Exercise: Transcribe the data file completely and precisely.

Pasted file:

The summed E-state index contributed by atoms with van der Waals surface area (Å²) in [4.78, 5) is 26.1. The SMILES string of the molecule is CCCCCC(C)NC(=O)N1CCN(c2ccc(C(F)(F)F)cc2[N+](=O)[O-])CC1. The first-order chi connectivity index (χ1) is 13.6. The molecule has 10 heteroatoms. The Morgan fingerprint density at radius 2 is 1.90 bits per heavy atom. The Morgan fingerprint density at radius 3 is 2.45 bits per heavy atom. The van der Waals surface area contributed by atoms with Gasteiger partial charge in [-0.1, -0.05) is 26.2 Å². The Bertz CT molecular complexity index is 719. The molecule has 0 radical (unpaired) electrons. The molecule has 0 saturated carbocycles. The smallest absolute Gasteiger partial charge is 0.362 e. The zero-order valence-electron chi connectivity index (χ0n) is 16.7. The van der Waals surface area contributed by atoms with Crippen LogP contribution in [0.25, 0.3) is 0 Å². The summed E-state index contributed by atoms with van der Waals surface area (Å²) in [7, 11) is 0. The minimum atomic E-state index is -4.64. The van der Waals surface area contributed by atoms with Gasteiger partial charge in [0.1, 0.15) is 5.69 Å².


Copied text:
The summed E-state index contributed by atoms with van der Waals surface area (Å²) in [4.78, 5) is 26.1. The SMILES string of the molecule is CCCCCC(C)NC(=O)N1CCN(c2ccc(C(F)(F)F)cc2[N+](=O)[O-])CC1. The first-order chi connectivity index (χ1) is 13.6. The molecule has 10 heteroatoms. The Morgan fingerprint density at radius 2 is 1.90 bits per heavy atom. The Morgan fingerprint density at radius 3 is 2.45 bits per heavy atom. The van der Waals surface area contributed by atoms with Gasteiger partial charge in [-0.1, -0.05) is 26.2 Å². The Bertz CT molecular complexity index is 719. The molecule has 0 radical (unpaired) electrons. The molecule has 0 saturated carbocycles. The smallest absolute Gasteiger partial charge is 0.362 e. The zero-order valence-electron chi connectivity index (χ0n) is 16.7. The van der Waals surface area contributed by atoms with Crippen LogP contribution in [0.25, 0.3) is 0 Å². The summed E-state index contributed by atoms with van der Waals surface area (Å²) in [7, 11) is 0. The minimum atomic E-state index is -4.64. The van der Waals surface area contributed by atoms with Gasteiger partial charge in [0.1, 0.15) is 5.69 Å².